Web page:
From 1 January 2021 at Penn Station's new Moynihan Train Hall, three ambitious site-specific permanent installations by artists Stan Douglas, artist duo Elmgreen & Dragset, and Kehinde Wiley go on permanent view. Public Art Fund was invited by Empire State Development to develop and direct a program of ambitious art installations for three prominent sites within the Train Hall. In keeping with the redesigned building’s architectural integration of old and new, the art program commissioned three of the world’s leading artists to create large-scale, site-specific artworks that reflect broadly on notions of past, present, and future.
Elmgreen & Dragset have dreamed an imaginary global metropolis into sculptural being, upside down, radiating the city’s irresistible urban energy.
Suspended from the ceiling of the 31st Street Mid-block Entrance Hall, The Hive is a 1:100 scaled architectural model that offers a surreal and fantastical vision of a global metropolis. Dozens of illuminated high-rise buildings descend toward visitors, their downturned orientation inviting new and varied perspectives as visitors move around the space. Artist duo Elmgreen & Dragset has combined miniaturized skyscrapers of their own invention with iconic high-rise buildings from megacities around the world, distilling these towers into their most essential forms. This fictional city combines landmarks from Chicago, Hong Kong, Kuala Lumpur, London, and Paris as well as iconic New York City silhouettes.
Titling the work The Hive, the artists suggest a link between natural and human-built structures, like the complex and evolving architecture of a beehive. They have also compared the ceiling-mounted buildings to luminous stalactites that pay tribute to the highly developed cities we live in today while reminding us of our cave-dweller origins. Familiar yet foreign, this uncanny, hybridized representation of an urban center highlights the globalization of architectural design and evokes the influence and interconnectedness of the world’s great cities. Like an inverted reflection of the cityscape just beyond the Train Hall doors, The Hive expresses the quintessential idea of New York City as a melting pot where cultures, nationalities, and ethnicities coexist to become greater than the sum of their parts.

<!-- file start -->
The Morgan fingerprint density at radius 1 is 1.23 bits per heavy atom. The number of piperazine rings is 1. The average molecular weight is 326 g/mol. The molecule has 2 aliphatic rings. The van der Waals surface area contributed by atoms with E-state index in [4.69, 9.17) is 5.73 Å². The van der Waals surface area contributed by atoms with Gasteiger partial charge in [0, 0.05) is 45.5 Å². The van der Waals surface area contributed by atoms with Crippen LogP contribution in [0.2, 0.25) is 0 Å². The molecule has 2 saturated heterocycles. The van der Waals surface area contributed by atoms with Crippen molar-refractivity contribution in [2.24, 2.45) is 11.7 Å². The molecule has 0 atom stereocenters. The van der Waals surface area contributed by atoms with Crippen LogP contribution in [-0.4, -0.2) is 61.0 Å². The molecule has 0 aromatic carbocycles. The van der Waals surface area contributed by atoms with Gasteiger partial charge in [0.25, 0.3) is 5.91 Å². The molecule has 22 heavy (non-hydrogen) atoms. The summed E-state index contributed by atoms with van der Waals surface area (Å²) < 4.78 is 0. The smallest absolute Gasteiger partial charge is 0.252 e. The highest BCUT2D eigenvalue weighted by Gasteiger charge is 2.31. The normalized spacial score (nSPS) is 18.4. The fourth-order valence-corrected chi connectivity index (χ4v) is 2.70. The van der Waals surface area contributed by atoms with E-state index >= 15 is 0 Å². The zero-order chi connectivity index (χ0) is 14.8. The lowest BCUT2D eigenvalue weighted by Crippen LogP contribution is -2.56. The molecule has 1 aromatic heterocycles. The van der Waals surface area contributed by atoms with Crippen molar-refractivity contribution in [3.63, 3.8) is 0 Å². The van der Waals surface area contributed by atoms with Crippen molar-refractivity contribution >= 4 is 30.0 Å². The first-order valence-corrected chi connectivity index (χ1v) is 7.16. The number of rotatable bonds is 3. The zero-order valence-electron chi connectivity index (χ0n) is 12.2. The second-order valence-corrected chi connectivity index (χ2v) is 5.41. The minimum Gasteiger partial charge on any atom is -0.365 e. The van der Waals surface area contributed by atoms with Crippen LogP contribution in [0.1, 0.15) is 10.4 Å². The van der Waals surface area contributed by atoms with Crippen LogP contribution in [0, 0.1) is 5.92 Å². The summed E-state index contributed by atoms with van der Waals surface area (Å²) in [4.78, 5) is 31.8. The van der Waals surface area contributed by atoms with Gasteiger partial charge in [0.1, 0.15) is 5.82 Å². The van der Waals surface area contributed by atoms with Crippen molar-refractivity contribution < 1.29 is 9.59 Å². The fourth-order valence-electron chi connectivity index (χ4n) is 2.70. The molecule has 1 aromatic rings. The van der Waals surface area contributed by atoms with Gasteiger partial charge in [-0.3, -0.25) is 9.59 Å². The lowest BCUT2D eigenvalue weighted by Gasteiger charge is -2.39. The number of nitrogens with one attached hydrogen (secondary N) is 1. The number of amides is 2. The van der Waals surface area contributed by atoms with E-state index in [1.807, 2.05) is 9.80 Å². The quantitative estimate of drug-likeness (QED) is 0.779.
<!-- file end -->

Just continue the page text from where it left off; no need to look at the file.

‘That’s an important aspect of it, that people do see themselves reflected in the base plate. We like that there’s an interaction between the audience and the work itself.’ – Ingar Dragset
Speaking to The New York Times, the artists explained, ‘That’s an important aspect of it, that people do see themselves reflected in the base plate. We like that there’s an interaction between the audience and the work itself.’
Since 1995, the artistic duo Elmgreen & Dragset have created sculptures and installations that encourage novel perspectives on the structures and systems that govern our lives. Their works transpose and relocate everyday objects into unexpected arrangements and settings, often with subversive humor. Through recontextualizations of the familiar, the artists transform the quotidian fixtures of our lived environment—ATM machines, sewage pipes, suburban swimming pools—inviting new narratives and activating associations with broader societal tensions. Elmgreen & Dragset’s strategy of displacement fundamentally shifts our perception of our surroundings and often resists notions of conformity within our built and socio-cultural environments. In keeping with their practice and in visual dialogue with the artists’ works Magic Mushrooms (2015) and City In The Sky (2019), The Hive allows us a surprising perceptual and spatial relationship to a familiar view, the city skyline. The looming stature of the inverted skyscrapers is at once overpowering and enthralling. It evokes the magnetic draw of cities and the continual urbanization of our world. With buildings up to 9’ tall and integrating over .8 miles (1.3km) of LED strip, this is one of their most technically complex installations. The Hive is the artists’ first permanent public sculpture in New York.